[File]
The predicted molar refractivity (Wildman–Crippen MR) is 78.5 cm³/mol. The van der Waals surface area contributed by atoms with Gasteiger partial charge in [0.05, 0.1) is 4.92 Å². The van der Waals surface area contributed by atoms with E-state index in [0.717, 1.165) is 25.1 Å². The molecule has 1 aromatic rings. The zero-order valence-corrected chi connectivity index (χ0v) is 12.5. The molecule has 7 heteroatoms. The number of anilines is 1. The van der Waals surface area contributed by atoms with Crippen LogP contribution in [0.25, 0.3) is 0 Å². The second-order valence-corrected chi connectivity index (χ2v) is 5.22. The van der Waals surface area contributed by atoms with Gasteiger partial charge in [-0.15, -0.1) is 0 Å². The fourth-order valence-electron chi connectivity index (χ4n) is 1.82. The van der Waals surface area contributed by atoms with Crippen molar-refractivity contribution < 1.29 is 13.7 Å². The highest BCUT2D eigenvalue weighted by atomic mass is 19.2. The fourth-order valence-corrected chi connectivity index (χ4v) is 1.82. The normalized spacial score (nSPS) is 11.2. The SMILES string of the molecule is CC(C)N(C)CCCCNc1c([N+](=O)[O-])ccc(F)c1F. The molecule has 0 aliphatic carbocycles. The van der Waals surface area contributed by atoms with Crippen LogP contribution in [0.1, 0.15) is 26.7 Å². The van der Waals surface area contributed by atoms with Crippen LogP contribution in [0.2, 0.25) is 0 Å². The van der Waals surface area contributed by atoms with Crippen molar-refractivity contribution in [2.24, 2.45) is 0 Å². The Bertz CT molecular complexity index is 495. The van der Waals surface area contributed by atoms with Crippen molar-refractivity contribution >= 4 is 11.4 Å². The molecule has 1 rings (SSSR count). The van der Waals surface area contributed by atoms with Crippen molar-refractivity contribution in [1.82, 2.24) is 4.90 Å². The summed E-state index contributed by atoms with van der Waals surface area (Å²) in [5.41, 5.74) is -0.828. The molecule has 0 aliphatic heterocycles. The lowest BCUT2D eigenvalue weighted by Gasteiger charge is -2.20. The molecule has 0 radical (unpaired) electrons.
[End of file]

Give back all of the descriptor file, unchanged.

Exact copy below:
The predicted molar refractivity (Wildman–Crippen MR) is 78.5 cm³/mol. The van der Waals surface area contributed by atoms with Gasteiger partial charge in [0.05, 0.1) is 4.92 Å². The van der Waals surface area contributed by atoms with E-state index in [0.717, 1.165) is 25.1 Å². The molecule has 1 aromatic rings. The zero-order valence-corrected chi connectivity index (χ0v) is 12.5. The molecule has 7 heteroatoms. The number of anilines is 1. The van der Waals surface area contributed by atoms with Crippen LogP contribution in [0.25, 0.3) is 0 Å². The second-order valence-corrected chi connectivity index (χ2v) is 5.22. The van der Waals surface area contributed by atoms with Gasteiger partial charge in [-0.15, -0.1) is 0 Å². The fourth-order valence-electron chi connectivity index (χ4n) is 1.82. The van der Waals surface area contributed by atoms with Crippen molar-refractivity contribution < 1.29 is 13.7 Å². The highest BCUT2D eigenvalue weighted by atomic mass is 19.2. The fourth-order valence-corrected chi connectivity index (χ4v) is 1.82. The normalized spacial score (nSPS) is 11.2. The SMILES string of the molecule is CC(C)N(C)CCCCNc1c([N+](=O)[O-])ccc(F)c1F. The molecule has 0 aliphatic carbocycles. The van der Waals surface area contributed by atoms with Crippen LogP contribution in [0.1, 0.15) is 26.7 Å². The van der Waals surface area contributed by atoms with Crippen LogP contribution in [0.2, 0.25) is 0 Å². The van der Waals surface area contributed by atoms with Crippen molar-refractivity contribution in [2.24, 2.45) is 0 Å². The Bertz CT molecular complexity index is 495. The van der Waals surface area contributed by atoms with Crippen molar-refractivity contribution >= 4 is 11.4 Å². The molecule has 1 rings (SSSR count). The van der Waals surface area contributed by atoms with Crippen molar-refractivity contribution in [1.82, 2.24) is 4.90 Å². The summed E-state index contributed by atoms with van der Waals surface area (Å²) in [5.41, 5.74) is -0.828. The molecule has 0 aliphatic heterocycles. The lowest BCUT2D eigenvalue weighted by Gasteiger charge is -2.20. The molecule has 0 radical (unpaired) electrons.